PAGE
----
Results

Read alignment to the M. haemolytica PHL213 genome

The M. haemolytica PHL213 is a 2.6 Mb draft genome containing 2,837 annotated regions of which 2,695 are protein coding with a 40% G+C content [29]. For structural annotation of M. haemolytica at the RNA level, the transcriptome of M. haemolytica PHL213 was sequenced using RNA-Seq. Sequencing-based analysis of the transcriptome overcomes the limitations of the hybridization-based microarray approach. Head-on comparison of RNA-Seq with microarrays has shown that RNA-Seq has negligible technical variability [30], making it possible to obtain a reliable estimate of gene expression without replicate analysis. Therefore, we applied RNA-Seq for re-annotation of M. haemolytica and conducted the analysis from a single in vitro experiment. Reads with an average length of 76 bp generated on the Illumina platform were mapped onto the reference genome using the Bowtie read alignment program. Bowtie is an ultrafast, memory efficient alignment program that uses the Burrows-Wheeler transform [31] with a novel quality backtracking algorithm that permits mismatches. Bowtie performs better than Short Oligonucleotide Analysis Package (SOAP) [32] and MAQ, and its sensitivity at aligning reads is as good as both SOAP and MAQ. Of the 9,055,826 reads generated by Illumina, 3,917,458 reads (43.26%) that mapped uniquely to the genome were used for downstream analysis. 2,989,603 reads (33.01%) failed to align due to mismatches. The remaining 2,148,765 reads (23.73%), which mapped to more than one location in the genome (ambiguous reads), were excluded from analysis. For annotation purposes, reads that map to unique locations alone are used [8,33-37]. The cutoff value for true-positive expression of a coding region of 7 reads/base was calculated from the expression (number of reads per base) in the tenth percentile of all reads [8,20], as we did earlier for RNA-Seq based re-annotation of another BRD pathogen Histophilus somni [8].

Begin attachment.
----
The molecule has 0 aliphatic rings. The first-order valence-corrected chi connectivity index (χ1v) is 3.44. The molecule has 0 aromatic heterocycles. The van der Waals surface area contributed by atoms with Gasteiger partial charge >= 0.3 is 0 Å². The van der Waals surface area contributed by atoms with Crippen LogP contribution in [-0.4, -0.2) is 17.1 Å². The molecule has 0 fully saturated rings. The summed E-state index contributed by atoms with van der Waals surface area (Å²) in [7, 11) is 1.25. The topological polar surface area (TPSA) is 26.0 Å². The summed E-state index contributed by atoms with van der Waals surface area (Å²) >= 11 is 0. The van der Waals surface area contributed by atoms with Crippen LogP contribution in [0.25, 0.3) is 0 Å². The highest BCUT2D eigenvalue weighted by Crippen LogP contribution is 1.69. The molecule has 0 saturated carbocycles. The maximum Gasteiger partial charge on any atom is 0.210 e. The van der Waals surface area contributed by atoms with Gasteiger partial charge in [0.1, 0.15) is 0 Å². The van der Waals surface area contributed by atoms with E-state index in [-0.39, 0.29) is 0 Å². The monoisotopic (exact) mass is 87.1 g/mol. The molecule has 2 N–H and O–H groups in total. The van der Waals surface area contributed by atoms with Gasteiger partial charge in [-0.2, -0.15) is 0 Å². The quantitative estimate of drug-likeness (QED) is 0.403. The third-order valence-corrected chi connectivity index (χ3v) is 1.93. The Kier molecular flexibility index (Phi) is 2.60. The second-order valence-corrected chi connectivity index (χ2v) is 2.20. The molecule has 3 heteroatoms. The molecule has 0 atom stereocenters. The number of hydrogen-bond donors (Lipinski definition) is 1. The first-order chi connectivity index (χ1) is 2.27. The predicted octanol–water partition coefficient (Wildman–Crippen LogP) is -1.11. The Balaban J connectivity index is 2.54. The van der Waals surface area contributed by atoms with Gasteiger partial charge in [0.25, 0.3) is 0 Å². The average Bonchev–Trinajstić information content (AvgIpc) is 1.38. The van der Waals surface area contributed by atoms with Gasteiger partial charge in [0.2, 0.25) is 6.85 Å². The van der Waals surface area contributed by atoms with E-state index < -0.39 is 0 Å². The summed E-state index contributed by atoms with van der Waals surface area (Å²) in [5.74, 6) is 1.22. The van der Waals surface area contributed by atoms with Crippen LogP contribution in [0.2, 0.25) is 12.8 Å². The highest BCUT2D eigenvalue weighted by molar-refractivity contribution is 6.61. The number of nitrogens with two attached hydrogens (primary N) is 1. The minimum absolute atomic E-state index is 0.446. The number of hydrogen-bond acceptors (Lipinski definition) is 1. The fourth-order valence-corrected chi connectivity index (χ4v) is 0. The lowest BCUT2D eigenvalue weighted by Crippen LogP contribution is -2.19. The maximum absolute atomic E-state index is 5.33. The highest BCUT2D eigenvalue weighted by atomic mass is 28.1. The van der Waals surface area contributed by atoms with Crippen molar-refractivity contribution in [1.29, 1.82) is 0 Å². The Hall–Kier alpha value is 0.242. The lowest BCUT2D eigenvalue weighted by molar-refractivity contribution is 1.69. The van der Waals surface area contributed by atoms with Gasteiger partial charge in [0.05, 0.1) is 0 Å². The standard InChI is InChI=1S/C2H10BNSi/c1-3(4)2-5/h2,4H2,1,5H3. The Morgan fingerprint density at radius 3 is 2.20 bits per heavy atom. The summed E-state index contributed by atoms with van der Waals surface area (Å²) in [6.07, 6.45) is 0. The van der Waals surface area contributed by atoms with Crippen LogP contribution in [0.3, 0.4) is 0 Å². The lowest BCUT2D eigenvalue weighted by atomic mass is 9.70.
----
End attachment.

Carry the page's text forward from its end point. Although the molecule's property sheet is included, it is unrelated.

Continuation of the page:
Expressed intergenic regions

We used the existing annotation of open reading frames in M.haemolytica PHL213 i.e., locus of each gene in the genome and reads identified as expressed by RNA-Seq, to identify expressed intergenic regions (EIRs). We identified 630 EIRs, previously un-annotated as expressed, of a minimum length of 70 bp. Each EIR was further characterized by adding computationally-predicted promoter and rho-independent terminators. Prokaryotic Promoter Prediction (PPP) identified 11,847 promoter regions and Transterm HP identified 1,204 rho-independent terminator regions, in forward and reverse strands of the genome. Identified EIRs, in conjunction with existing gene annotation information and loci of regulatory signals, were subjected to the analysis workflow described in Figure 1.

thumbnailFigure 1. Data analysis flow-chart. RNA-Seq reads are aligned to the genome using Bowtie to generate a single nucleotide resolution map. Mapped reads analyzed in the context of existing annotation using SAMTools and Perl scripts generate expressed intergenic regions (EIRs). Homologs for EIRs, if present, are identified by BLASTX and are classified accordingly. An EIR with no BLASTX matches is subjected to computational search for regulatory elements (promoter/rho-independent terminator) in its vicinity. An EIR with a regulatory signal is classified as potential sRNA. EIR without BLASTX matches and predicted transcriptional signals are searched against Rfam database.